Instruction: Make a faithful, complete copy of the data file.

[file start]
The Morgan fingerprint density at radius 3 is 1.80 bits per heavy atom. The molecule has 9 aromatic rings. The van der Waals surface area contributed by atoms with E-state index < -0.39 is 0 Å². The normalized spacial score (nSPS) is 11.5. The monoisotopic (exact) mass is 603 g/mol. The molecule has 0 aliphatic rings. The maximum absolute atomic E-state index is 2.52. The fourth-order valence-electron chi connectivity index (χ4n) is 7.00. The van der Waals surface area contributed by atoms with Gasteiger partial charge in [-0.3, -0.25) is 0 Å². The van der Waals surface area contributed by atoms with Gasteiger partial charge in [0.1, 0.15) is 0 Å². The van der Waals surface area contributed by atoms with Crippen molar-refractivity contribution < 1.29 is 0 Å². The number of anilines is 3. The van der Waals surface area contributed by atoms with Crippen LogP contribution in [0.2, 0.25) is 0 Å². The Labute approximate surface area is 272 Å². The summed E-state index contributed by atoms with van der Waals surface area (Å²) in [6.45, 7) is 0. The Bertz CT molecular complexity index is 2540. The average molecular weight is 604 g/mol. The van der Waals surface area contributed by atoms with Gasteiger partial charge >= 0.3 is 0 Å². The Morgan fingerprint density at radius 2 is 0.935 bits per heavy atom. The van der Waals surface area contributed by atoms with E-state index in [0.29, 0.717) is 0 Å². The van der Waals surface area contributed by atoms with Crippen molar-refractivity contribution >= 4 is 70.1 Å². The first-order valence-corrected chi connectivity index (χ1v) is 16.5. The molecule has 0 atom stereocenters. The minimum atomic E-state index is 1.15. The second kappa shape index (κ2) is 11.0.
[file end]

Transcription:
The Morgan fingerprint density at radius 3 is 1.80 bits per heavy atom. The molecule has 9 aromatic rings. The van der Waals surface area contributed by atoms with E-state index < -0.39 is 0 Å². The normalized spacial score (nSPS) is 11.5. The monoisotopic (exact) mass is 603 g/mol. The molecule has 0 aliphatic rings. The maximum absolute atomic E-state index is 2.52. The fourth-order valence-electron chi connectivity index (χ4n) is 7.00. The van der Waals surface area contributed by atoms with Gasteiger partial charge in [-0.3, -0.25) is 0 Å². The van der Waals surface area contributed by atoms with Gasteiger partial charge in [0.1, 0.15) is 0 Å². The van der Waals surface area contributed by atoms with Crippen molar-refractivity contribution < 1.29 is 0 Å². The number of anilines is 3. The van der Waals surface area contributed by atoms with Crippen LogP contribution in [0.2, 0.25) is 0 Å². The Labute approximate surface area is 272 Å². The summed E-state index contributed by atoms with van der Waals surface area (Å²) in [6.45, 7) is 0. The Bertz CT molecular complexity index is 2540. The average molecular weight is 604 g/mol. The van der Waals surface area contributed by atoms with Gasteiger partial charge >= 0.3 is 0 Å². The Morgan fingerprint density at radius 2 is 0.935 bits per heavy atom. The van der Waals surface area contributed by atoms with E-state index in [0.29, 0.717) is 0 Å². The van der Waals surface area contributed by atoms with Crippen molar-refractivity contribution >= 4 is 70.1 Å². The first-order valence-corrected chi connectivity index (χ1v) is 16.5. The molecule has 0 atom stereocenters. The minimum atomic E-state index is 1.15. The second kappa shape index (κ2) is 11.0.